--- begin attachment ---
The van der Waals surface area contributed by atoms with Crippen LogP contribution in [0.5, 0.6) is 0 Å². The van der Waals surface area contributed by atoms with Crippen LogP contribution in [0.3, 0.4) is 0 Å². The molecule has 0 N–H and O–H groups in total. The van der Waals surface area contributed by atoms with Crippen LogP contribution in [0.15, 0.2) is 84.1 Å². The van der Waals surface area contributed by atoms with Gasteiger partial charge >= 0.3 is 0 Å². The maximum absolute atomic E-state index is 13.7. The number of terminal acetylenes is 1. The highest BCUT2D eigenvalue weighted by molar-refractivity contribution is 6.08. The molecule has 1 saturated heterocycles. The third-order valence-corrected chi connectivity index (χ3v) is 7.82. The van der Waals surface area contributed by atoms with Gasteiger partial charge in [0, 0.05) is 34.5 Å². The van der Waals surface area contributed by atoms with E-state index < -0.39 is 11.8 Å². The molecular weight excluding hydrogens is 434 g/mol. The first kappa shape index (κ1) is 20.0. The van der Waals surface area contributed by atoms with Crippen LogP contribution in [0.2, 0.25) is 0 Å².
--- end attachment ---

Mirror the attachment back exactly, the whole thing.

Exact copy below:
The van der Waals surface area contributed by atoms with Crippen LogP contribution in [0.5, 0.6) is 0 Å². The van der Waals surface area contributed by atoms with Crippen LogP contribution in [0.3, 0.4) is 0 Å². The molecule has 0 N–H and O–H groups in total. The van der Waals surface area contributed by atoms with Crippen LogP contribution in [0.15, 0.2) is 84.1 Å². The van der Waals surface area contributed by atoms with Gasteiger partial charge >= 0.3 is 0 Å². The maximum absolute atomic E-state index is 13.7. The number of terminal acetylenes is 1. The highest BCUT2D eigenvalue weighted by molar-refractivity contribution is 6.08. The molecule has 1 saturated heterocycles. The third-order valence-corrected chi connectivity index (χ3v) is 7.82. The van der Waals surface area contributed by atoms with Gasteiger partial charge in [0, 0.05) is 34.5 Å². The van der Waals surface area contributed by atoms with E-state index < -0.39 is 11.8 Å². The molecular weight excluding hydrogens is 434 g/mol. The first kappa shape index (κ1) is 20.0. The van der Waals surface area contributed by atoms with Crippen LogP contribution in [0.2, 0.25) is 0 Å².